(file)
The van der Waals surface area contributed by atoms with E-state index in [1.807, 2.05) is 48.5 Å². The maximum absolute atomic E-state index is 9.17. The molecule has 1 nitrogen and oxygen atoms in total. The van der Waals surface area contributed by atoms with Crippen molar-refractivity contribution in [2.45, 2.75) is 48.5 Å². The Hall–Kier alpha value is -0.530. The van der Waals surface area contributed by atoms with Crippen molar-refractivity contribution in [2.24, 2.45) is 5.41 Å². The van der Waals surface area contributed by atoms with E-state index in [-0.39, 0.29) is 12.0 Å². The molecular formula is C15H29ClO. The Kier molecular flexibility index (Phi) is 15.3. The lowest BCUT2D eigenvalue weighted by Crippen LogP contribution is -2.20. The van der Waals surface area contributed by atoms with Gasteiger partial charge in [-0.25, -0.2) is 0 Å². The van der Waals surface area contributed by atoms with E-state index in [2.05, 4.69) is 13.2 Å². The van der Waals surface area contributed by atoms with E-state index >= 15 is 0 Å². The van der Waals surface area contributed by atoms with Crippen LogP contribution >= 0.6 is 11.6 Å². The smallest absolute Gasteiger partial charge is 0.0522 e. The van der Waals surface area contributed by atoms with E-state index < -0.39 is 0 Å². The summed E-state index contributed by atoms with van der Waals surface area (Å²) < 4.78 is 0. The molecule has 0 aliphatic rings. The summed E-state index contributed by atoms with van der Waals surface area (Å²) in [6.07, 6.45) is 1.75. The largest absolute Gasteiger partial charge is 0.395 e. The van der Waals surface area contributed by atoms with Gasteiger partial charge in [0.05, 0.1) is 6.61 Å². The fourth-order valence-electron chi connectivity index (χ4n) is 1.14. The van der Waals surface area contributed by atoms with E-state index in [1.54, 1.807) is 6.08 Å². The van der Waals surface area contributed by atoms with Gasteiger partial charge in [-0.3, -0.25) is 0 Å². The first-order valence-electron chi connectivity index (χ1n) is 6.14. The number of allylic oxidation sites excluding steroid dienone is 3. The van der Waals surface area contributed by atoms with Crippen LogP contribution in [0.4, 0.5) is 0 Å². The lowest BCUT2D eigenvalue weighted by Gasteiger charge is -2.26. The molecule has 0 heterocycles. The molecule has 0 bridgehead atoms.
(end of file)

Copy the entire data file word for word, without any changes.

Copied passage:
The van der Waals surface area contributed by atoms with E-state index in [1.807, 2.05) is 48.5 Å². The maximum absolute atomic E-state index is 9.17. The molecule has 1 nitrogen and oxygen atoms in total. The van der Waals surface area contributed by atoms with Crippen molar-refractivity contribution in [2.45, 2.75) is 48.5 Å². The Hall–Kier alpha value is -0.530. The van der Waals surface area contributed by atoms with Crippen molar-refractivity contribution in [2.24, 2.45) is 5.41 Å². The van der Waals surface area contributed by atoms with E-state index in [-0.39, 0.29) is 12.0 Å². The molecular formula is C15H29ClO. The Kier molecular flexibility index (Phi) is 15.3. The lowest BCUT2D eigenvalue weighted by Crippen LogP contribution is -2.20. The van der Waals surface area contributed by atoms with Gasteiger partial charge in [-0.25, -0.2) is 0 Å². The van der Waals surface area contributed by atoms with E-state index in [2.05, 4.69) is 13.2 Å². The van der Waals surface area contributed by atoms with E-state index >= 15 is 0 Å². The van der Waals surface area contributed by atoms with Crippen LogP contribution >= 0.6 is 11.6 Å². The smallest absolute Gasteiger partial charge is 0.0522 e. The van der Waals surface area contributed by atoms with E-state index < -0.39 is 0 Å². The summed E-state index contributed by atoms with van der Waals surface area (Å²) < 4.78 is 0. The molecule has 0 aliphatic rings. The summed E-state index contributed by atoms with van der Waals surface area (Å²) in [6.07, 6.45) is 1.75. The largest absolute Gasteiger partial charge is 0.395 e. The van der Waals surface area contributed by atoms with Gasteiger partial charge in [0.05, 0.1) is 6.61 Å². The fourth-order valence-electron chi connectivity index (χ4n) is 1.14. The van der Waals surface area contributed by atoms with E-state index in [1.54, 1.807) is 6.08 Å². The van der Waals surface area contributed by atoms with Gasteiger partial charge in [-0.3, -0.25) is 0 Å². The first-order valence-electron chi connectivity index (χ1n) is 6.14. The number of allylic oxidation sites excluding steroid dienone is 3. The van der Waals surface area contributed by atoms with Crippen LogP contribution in [0.4, 0.5) is 0 Å². The lowest BCUT2D eigenvalue weighted by Gasteiger charge is -2.26. The molecule has 0 heterocycles. The molecule has 0 bridgehead atoms.